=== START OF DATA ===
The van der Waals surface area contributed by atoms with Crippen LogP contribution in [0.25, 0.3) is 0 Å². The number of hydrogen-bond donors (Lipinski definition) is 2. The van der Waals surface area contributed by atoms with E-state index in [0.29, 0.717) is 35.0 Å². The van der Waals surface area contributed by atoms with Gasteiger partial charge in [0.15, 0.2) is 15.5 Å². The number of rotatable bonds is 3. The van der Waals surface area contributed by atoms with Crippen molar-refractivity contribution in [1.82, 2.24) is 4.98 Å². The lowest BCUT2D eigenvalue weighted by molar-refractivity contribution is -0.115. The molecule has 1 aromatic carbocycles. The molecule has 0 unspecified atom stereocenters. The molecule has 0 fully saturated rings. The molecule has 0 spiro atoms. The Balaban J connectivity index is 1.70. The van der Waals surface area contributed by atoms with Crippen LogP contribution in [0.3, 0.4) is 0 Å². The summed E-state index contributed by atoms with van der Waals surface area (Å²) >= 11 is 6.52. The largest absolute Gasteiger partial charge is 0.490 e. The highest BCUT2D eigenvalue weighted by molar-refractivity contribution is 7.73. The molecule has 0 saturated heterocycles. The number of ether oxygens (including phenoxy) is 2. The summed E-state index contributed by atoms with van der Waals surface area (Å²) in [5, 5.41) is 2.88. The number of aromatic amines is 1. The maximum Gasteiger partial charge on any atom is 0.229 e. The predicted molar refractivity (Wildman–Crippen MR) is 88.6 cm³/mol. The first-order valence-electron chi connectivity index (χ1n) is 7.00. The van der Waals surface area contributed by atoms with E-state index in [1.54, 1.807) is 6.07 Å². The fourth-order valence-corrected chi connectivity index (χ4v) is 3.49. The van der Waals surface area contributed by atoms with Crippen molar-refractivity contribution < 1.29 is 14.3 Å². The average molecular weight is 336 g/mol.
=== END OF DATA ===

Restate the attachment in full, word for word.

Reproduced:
The van der Waals surface area contributed by atoms with Crippen LogP contribution in [0.25, 0.3) is 0 Å². The number of hydrogen-bond donors (Lipinski definition) is 2. The van der Waals surface area contributed by atoms with E-state index in [0.29, 0.717) is 35.0 Å². The van der Waals surface area contributed by atoms with Gasteiger partial charge in [0.15, 0.2) is 15.5 Å². The number of rotatable bonds is 3. The van der Waals surface area contributed by atoms with Crippen molar-refractivity contribution in [1.82, 2.24) is 4.98 Å². The lowest BCUT2D eigenvalue weighted by molar-refractivity contribution is -0.115. The molecule has 1 aromatic carbocycles. The molecule has 0 unspecified atom stereocenters. The molecule has 0 fully saturated rings. The molecule has 0 spiro atoms. The Balaban J connectivity index is 1.70. The van der Waals surface area contributed by atoms with Crippen LogP contribution in [0.3, 0.4) is 0 Å². The summed E-state index contributed by atoms with van der Waals surface area (Å²) >= 11 is 6.52. The largest absolute Gasteiger partial charge is 0.490 e. The highest BCUT2D eigenvalue weighted by molar-refractivity contribution is 7.73. The molecule has 0 saturated heterocycles. The number of ether oxygens (including phenoxy) is 2. The summed E-state index contributed by atoms with van der Waals surface area (Å²) in [5, 5.41) is 2.88. The number of aromatic amines is 1. The maximum Gasteiger partial charge on any atom is 0.229 e. The predicted molar refractivity (Wildman–Crippen MR) is 88.6 cm³/mol. The first-order valence-electron chi connectivity index (χ1n) is 7.00. The van der Waals surface area contributed by atoms with E-state index in [1.54, 1.807) is 6.07 Å². The fourth-order valence-corrected chi connectivity index (χ4v) is 3.49. The van der Waals surface area contributed by atoms with Crippen molar-refractivity contribution < 1.29 is 14.3 Å². The average molecular weight is 336 g/mol.